Our Library holds distinctive collections with a unique focus on Shakespeare, his contemporaries and the society and culture that influenced and formed early modern theatre.
The library is reference and non-lending. Collections are searchable online on Ariel.
The Research Collection focuses on scholarly publications that support Shakespeare and Early Modern Studies, especially in regard to theatre and performance history. The Research Collection also addresses the history, building and use of our theatres: the Globe Theatre (the ‘wooden O’ recreation of the original Globe Theatre) and the Sam Wanamaker Playhouse (a recreation of an indoor Jacobean Playhouse). This comprehensive collection includes the following subject areas:
- Shakespeare and Contemporary Performance
- Elizabethan and Jacobean history
- Early Modern material culture and staging practices
- Performance-based research into space and audiences
- Acting Theory
- Conservatory Training
- Costume and dress
Rare Book Collection
A collection of rare books has been slowly building since the earliest days of the Globe project. They have accrued through generous donation from many benefactors who engaged with the mission to build a specialist collection in support of our research. This collection consists of books produced before 1900 and includes early modern printed books, as well as nineteenth century responses to Shakespeare and his world.
John Wolfson Rare Book Collection
A collection of works by Shakespeare and his contemporaries including: Christopher Marlowe, Ben Johnson, Thomas Middleton and John Ford. This collection has been pledged to the Globe by New York-based collector and author, John Wolfson, ‘to be used to great advantage by students, scholars and educators for generations to come’. John Wolfson is the Honorary Curator of Rare Books at Shakespeare’s Globe.
John Gielgud Collection
This collection was donated by the Gielgud Estate and consists of over 200 books about theatre, acting and actors. Gielgud was a theatrical pioneer who revolutionised modes of Shakespearean interpretation and performance. As a descendent of nineteenth-century theatrical aristocracy, the Terry family – he was a great nephew of Ellen Terry – he had theatre in his blood. A friend of Sam Wanamaker, Gielgud was a supporter of the Globe to which his collection is an enduring testimony.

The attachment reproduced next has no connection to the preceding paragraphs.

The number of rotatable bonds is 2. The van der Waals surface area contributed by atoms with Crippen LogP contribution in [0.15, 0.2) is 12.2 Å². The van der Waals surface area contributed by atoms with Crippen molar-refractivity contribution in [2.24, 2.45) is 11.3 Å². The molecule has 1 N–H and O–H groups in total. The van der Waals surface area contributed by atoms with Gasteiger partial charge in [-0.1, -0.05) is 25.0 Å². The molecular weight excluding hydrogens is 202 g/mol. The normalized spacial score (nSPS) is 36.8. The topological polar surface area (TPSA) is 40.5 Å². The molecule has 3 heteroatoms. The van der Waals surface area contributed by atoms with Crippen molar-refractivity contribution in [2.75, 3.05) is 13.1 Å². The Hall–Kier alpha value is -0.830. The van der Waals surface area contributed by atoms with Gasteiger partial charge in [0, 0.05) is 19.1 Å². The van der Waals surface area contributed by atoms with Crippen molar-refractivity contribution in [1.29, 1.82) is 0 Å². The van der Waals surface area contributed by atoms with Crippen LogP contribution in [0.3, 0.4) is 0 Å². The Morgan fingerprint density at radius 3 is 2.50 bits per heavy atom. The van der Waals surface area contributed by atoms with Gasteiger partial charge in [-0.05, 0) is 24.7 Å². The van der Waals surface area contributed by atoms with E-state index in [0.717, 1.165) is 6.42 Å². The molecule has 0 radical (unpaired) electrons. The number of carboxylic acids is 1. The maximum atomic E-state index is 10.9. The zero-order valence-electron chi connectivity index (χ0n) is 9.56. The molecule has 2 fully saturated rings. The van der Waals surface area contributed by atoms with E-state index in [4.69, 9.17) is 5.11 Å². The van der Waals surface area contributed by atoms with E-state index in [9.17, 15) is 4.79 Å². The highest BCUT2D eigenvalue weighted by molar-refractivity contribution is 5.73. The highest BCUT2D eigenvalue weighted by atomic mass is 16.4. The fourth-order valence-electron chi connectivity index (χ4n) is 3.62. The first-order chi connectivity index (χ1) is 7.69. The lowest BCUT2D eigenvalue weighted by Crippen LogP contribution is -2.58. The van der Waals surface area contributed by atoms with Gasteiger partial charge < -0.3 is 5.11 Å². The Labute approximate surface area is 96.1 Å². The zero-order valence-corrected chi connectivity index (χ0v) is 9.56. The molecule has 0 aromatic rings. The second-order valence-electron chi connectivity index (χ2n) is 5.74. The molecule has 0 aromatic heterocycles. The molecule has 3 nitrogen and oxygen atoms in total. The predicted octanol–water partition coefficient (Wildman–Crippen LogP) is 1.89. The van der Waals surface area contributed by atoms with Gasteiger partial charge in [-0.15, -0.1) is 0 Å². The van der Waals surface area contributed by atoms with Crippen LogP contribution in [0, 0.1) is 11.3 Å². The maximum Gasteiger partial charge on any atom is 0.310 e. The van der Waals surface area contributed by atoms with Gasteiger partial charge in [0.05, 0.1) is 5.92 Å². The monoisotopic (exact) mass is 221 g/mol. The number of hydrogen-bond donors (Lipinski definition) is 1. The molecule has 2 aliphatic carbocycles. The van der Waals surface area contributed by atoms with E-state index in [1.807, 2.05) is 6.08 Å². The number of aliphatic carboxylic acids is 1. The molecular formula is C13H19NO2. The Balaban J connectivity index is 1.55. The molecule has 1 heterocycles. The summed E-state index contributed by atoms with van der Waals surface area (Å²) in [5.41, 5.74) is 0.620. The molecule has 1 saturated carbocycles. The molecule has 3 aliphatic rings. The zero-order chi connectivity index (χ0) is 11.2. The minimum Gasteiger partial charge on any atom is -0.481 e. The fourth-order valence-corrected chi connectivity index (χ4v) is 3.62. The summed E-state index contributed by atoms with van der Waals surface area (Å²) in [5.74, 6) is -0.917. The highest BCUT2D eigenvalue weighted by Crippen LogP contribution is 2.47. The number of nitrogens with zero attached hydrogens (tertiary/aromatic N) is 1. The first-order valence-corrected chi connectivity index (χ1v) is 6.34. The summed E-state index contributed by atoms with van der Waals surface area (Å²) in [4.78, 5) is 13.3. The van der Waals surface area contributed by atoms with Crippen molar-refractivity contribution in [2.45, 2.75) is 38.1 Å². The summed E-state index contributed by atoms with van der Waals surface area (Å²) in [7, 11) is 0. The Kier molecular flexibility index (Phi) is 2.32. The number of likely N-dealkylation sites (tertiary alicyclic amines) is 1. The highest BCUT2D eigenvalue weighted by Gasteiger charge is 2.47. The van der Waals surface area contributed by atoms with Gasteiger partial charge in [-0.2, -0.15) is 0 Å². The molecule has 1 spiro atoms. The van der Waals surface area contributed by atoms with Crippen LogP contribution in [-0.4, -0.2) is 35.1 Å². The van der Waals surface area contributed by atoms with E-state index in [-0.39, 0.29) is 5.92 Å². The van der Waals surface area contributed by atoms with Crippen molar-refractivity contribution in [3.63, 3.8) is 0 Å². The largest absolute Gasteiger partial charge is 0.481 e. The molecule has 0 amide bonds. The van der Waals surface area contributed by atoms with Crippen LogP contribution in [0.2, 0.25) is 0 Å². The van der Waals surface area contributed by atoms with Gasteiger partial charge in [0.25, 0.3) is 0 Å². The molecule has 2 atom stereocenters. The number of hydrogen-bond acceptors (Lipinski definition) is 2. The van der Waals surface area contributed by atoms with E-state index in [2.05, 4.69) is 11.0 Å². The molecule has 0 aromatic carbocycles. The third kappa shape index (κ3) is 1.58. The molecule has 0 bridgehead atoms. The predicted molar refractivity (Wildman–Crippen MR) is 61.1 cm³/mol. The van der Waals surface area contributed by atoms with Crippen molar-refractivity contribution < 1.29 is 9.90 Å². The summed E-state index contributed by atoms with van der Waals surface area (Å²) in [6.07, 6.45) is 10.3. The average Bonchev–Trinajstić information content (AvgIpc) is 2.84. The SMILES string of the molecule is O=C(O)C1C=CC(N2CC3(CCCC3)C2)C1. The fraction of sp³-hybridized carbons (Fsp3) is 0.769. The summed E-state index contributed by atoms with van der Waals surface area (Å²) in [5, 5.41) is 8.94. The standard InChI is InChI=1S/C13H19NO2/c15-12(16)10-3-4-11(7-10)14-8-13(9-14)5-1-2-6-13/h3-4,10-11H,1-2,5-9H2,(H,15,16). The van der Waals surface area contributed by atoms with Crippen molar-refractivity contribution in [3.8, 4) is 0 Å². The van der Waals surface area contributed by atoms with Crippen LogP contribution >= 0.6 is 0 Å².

The Canadian Library
This highly specialised collection is based on gifts of books and articles from Canadian Shakespeare scholars such as Don Rowan, who first discovered the Inigo Jones theatre drawings at Worcester College, Oxford and relates to Shakespeare, Shakespearean theatres and performance. The pre-1901 books are held in the Rare Books Collection and the post-1900 books are to be found in the Research Collection. They are identified by a book plate acknowledging their provenance.
Sidney Thomson Fisher Collection
Dr Sidney Fisher built a collection that sought to reconstruct the London of Shakespeare’s day. In 1973 Sidney Fisher, and his brother Charles, donated their collection of rare books to the University of Toronto, an act commemorated by the opening that year of the Thomas Fisher Rare Books Library. Decades later we received a donation of nineteenth and early twentieth-century books for our library from Fisher which, alongside the collection at Toronto, provide a rounded picture of Fisher’s collecting aims and interest.
Malone Society Reprints
The Malone Society was founded in 1906 on the initiative of A. W. Pollard (1859 - 1944), a bibliographer renowned for bringing a higher level of scholarly rigour to the study of Shakespearean texts. Its mission was to make critical editions of early modern original textual authorities so that reference to the originals would not be necessary. The name of the Society commemorates Edmond Malone (1741 - 1812) an early Shakespearean who collected and made available material for the study of Elizabethan and Jacobean drama. The Globe's holdings of the Society's reprints were the collection of the Shakespearean scholar I. A. Shapiro (1904 - 2004).
Currently not all our holdings are catalogued, for further details email firstname.lastname@example.org